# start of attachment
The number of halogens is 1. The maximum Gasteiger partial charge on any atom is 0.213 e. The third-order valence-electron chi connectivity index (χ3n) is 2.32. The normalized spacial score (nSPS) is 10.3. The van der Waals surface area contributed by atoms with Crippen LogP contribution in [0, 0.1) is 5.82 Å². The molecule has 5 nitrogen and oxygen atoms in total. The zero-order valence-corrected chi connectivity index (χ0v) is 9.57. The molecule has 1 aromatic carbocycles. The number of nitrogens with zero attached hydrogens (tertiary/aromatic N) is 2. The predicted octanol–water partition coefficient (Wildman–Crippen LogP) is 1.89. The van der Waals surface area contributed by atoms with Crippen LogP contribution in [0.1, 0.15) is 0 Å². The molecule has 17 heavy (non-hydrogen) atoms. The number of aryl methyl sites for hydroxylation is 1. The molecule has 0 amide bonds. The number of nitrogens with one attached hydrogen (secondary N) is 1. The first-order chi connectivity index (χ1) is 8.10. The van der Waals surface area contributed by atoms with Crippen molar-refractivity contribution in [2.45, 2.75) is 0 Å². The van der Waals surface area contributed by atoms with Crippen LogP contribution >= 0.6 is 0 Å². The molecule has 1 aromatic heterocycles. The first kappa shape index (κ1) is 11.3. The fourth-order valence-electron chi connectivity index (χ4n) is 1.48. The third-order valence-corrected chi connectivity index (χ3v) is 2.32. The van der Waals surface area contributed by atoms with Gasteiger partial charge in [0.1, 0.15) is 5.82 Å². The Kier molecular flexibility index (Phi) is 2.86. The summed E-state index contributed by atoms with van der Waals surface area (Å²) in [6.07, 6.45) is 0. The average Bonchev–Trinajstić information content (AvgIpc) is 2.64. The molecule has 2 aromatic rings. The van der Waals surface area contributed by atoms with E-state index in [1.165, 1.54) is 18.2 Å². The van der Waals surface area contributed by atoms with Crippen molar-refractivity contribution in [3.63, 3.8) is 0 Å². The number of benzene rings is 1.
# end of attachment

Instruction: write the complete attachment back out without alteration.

The number of halogens is 1. The maximum Gasteiger partial charge on any atom is 0.213 e. The third-order valence-electron chi connectivity index (χ3n) is 2.32. The normalized spacial score (nSPS) is 10.3. The van der Waals surface area contributed by atoms with Crippen LogP contribution in [0, 0.1) is 5.82 Å². The molecule has 5 nitrogen and oxygen atoms in total. The zero-order valence-corrected chi connectivity index (χ0v) is 9.57. The molecule has 1 aromatic carbocycles. The number of nitrogens with zero attached hydrogens (tertiary/aromatic N) is 2. The predicted octanol–water partition coefficient (Wildman–Crippen LogP) is 1.89. The van der Waals surface area contributed by atoms with Crippen LogP contribution in [0.1, 0.15) is 0 Å². The molecule has 17 heavy (non-hydrogen) atoms. The number of aryl methyl sites for hydroxylation is 1. The molecule has 0 amide bonds. The number of nitrogens with one attached hydrogen (secondary N) is 1. The first-order chi connectivity index (χ1) is 8.10. The van der Waals surface area contributed by atoms with Crippen molar-refractivity contribution in [2.45, 2.75) is 0 Å². The van der Waals surface area contributed by atoms with Crippen LogP contribution >= 0.6 is 0 Å². The molecule has 1 aromatic heterocycles. The first kappa shape index (κ1) is 11.3. The fourth-order valence-electron chi connectivity index (χ4n) is 1.48. The third-order valence-corrected chi connectivity index (χ3v) is 2.32. The van der Waals surface area contributed by atoms with Gasteiger partial charge in [0.1, 0.15) is 5.82 Å². The Kier molecular flexibility index (Phi) is 2.86. The summed E-state index contributed by atoms with van der Waals surface area (Å²) in [6.07, 6.45) is 0. The average Bonchev–Trinajstić information content (AvgIpc) is 2.64. The molecule has 2 aromatic rings. The van der Waals surface area contributed by atoms with E-state index in [1.165, 1.54) is 18.2 Å². The van der Waals surface area contributed by atoms with Crippen molar-refractivity contribution in [3.63, 3.8) is 0 Å². The number of benzene rings is 1.